Sartipi, Mina; Osman, Osama A.; Wu, Weidong; Howell, Ashley N.
College of Engineering and Computer Science
University of Tennessee at Chattanooga
Place of Publication
Car-following models traditionally focus on vehicle kinematics or dynamics parameters without considering human psychology. However, recent research has attempted to incorporate psychology into car-following models. Despite these efforts, there are limitations in understanding the psychological triggers that influence individual drivers' responses. To address this gap, we propose a new car-following model based on the Theory of Planned Behavior (TPB), which incorporates a human element by utilizing concepts of psychology. To gather the data pertaining to human input a questionnaire was carefully developed utilizing the Theory of Planned Behavior. Data collection and analysis were done through a survey using google forms. The data was used to measure the value of human driving behavior and cluster it into three behavioral profiles namely, defensive, neutral, and offensive. On the other hand, kinematic data was taken from the NGSIM dataset. The measured behavior and relevant kinematic data were then utilized in the new car-following model, which outperformed the baseline model in performance indexes. Therefore, our research presents a new mathematical model that incorporates both kinematics and psychological factors, based on real-world data, and yields better more accurate responses compared to the baseline models.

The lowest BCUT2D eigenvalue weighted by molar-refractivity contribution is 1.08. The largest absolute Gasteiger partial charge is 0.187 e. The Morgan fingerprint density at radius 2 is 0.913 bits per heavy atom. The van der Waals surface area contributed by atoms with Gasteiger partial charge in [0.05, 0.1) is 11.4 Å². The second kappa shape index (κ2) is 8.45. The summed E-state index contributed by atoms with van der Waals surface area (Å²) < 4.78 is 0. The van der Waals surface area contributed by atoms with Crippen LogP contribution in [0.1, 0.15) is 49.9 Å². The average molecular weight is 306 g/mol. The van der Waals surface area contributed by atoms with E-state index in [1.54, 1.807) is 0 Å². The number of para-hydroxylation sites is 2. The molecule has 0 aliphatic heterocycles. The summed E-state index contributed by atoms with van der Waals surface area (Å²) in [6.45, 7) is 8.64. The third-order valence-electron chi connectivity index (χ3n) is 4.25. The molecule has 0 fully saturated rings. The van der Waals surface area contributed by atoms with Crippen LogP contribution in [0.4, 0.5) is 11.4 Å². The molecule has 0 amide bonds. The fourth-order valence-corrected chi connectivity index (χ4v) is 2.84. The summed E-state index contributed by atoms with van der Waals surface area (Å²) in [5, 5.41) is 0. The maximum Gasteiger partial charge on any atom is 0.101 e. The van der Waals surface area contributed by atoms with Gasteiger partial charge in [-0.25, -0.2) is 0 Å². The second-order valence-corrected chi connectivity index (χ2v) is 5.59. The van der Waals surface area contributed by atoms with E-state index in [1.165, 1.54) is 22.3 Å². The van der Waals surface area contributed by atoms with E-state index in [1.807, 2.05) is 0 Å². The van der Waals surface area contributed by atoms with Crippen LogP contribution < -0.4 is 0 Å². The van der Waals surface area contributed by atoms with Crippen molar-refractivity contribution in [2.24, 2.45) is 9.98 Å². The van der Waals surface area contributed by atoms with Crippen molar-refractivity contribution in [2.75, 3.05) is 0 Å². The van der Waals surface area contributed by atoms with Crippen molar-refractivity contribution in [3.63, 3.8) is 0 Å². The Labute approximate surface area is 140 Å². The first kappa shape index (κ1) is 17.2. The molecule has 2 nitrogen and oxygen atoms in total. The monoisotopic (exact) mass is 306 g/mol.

I am thankful to God Almighty for the success of this research, and to everyone who contributed directly and indirectly to it. I want to especially thank the faculty and staff members of the Civil Engineering Department and the College of Engineering and Computer Science. Foremost, I would like to express my sincere gratitude to my first advisor Dr. Osama A Osman for his continuous support throughout my degree and research. I want to thank him for his patience, motivation, enthusiasm, and immense knowledge. His guidance helped me in all the time of research and outside of it. I present my sincere gratitude to my co-advisors, Dr. Mina Sartipi and Dr. Mbakisya Onyango who took care of me and supported me when I needed them. I convey my sincere thanks to Dr. Weidong Wu, who has been of great help thought my school years. And I would like to thank Dr. Joseph Owino and Dr. Ignatius Fomunung for being great mentors and teachers. My sincere gratitude also goes to Dr. Joanne Romagni, Dr. Ethan carver, and the research school for offering me summer internship opportunities abroad and leading me to work on diverse exciting projects. I want to thank my fellow lab mates at the University of Tennessee at Chattanooga: Jibril, Jewel, and Ahmed, for the stimulating discussions, for the help and encouragement they extended, and for all the fun for whatever time we had. Last but not least, I would like to thank my family and friends, especially my mother.
M. S.; A thesis submitted to the faculty of the University of Tennessee at Chattanooga in partial fulfillment of the requirements of the degree of Master of Science.
Traffic monitoring--Psychological aspects; Kinematics
xiv, 123 leaves
Khan, Faiza, "Integrating human psychology into car-following models for accurate response prediction: a realistic approach" (2023). Masters Theses and Doctoral Dissertations.
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